Our previous neurologist, a kind, gentle woman with a small private practice had referred us to this large clinic at an esteemed university.  The new neurologist and geneticist at this large clinic were to be responsible for the confirmation of Iris’ diagnosis.  For a “big time” disease such as GM1 Gangliosidosis, we were told our health insurance demanded a confirmation from another doctor.

We had been given the devastating diagnosis just the day before in the female neurologist’s office.  My husband called me from that appointment while I was at work.  He told me that he might not even be able to drive the car home because he was having difficultly breathing.  For me, the news had not sunk in.  I ran through the mental gymnastics of how I would get to the doctor’s office and not have to leave a car behind.  I did not even attend that particular appointment.  We thought it would be just another appointment, the same as all the others.

At the appointment before the diagnosis, we had been told not to be overly concerned.  We were told that the chances of a very serious diagnosis were extremely low.  Despite our utter disbelief and total dismay, our sweet girl just happened to be that incredibly rare, rare case.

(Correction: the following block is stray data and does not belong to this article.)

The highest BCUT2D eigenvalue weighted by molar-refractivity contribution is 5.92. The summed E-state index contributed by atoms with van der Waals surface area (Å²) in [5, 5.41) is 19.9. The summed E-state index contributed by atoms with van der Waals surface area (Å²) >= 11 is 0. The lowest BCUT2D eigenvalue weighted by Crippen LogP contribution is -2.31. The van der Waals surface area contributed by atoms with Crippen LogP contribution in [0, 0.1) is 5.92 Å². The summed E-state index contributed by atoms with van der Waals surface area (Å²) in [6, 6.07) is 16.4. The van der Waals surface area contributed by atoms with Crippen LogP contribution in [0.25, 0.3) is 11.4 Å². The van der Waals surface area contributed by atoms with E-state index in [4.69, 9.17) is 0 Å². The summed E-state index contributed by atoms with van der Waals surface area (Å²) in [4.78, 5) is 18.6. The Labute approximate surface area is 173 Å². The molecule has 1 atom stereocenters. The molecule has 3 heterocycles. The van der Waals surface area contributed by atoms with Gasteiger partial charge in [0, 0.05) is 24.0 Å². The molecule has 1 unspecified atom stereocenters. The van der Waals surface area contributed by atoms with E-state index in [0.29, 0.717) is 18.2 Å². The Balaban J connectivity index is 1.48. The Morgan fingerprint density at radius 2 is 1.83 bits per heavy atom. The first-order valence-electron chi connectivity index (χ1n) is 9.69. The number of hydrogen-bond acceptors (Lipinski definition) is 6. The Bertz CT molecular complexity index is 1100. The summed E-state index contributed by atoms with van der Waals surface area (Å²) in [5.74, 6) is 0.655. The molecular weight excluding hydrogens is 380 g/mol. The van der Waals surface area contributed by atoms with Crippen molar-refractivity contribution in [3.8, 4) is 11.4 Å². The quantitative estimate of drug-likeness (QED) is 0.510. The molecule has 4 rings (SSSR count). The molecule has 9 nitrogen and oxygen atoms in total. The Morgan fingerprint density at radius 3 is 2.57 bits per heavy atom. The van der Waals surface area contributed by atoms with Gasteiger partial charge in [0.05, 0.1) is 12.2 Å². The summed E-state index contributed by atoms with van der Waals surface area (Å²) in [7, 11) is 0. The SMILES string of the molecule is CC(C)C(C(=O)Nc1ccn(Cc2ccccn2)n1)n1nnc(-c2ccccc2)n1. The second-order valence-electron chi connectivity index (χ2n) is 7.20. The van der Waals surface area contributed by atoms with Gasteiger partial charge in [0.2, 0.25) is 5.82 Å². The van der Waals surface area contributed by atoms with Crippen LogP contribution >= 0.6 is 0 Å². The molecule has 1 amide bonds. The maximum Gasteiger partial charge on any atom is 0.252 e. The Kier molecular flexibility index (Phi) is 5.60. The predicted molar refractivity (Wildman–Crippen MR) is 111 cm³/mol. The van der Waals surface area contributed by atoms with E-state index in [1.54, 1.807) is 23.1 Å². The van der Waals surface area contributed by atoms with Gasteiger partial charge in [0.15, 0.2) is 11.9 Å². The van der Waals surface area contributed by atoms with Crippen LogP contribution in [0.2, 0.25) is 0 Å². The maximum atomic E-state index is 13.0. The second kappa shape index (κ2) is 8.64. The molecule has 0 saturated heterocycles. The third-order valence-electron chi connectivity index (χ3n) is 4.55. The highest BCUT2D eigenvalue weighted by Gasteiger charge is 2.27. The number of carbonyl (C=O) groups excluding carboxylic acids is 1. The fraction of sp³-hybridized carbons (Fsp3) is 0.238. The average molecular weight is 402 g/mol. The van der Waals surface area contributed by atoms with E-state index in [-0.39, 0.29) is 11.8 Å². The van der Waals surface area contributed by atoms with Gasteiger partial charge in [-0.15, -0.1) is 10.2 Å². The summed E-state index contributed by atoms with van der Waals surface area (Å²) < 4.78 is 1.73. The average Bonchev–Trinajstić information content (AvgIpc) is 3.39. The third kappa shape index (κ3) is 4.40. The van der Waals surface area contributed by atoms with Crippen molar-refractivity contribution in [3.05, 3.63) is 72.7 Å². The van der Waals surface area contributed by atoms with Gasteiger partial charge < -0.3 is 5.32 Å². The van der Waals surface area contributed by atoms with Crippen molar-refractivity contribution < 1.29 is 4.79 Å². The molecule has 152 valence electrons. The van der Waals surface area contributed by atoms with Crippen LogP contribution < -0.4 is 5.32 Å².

Welcome to the Sweet Iris Blog!

We are sharing Iris’ experience with GM1 for the first time using social media.  It’s a brave new world and here we go!


I love my daughter Iris deeply and I would do anything for her.  I want to share her story and to raise awareness for GM1 and rare diseases.  Honestly, I’m still dreaming of a cure.  I’ve been told that it would be better to be realistic and to just accept the terminal prognosis.  I understand the reasoning behind that advice.  We know the odds.  Daily, we try to preserve our family’s quality of life.  We are also absolutely dedicated to ensuring Iris is as comfortable and happy as possible.

Perhaps this blog will be a personal therapeutic outlet, yet also helpful to others.  Perhaps, there can be meaning in this utterly devastating twist of fate.  I hope that by sharing our story, we will be a resource to the newly diagnosed and to the families of those who suffer from GM1.  Welcome and thank you for reading!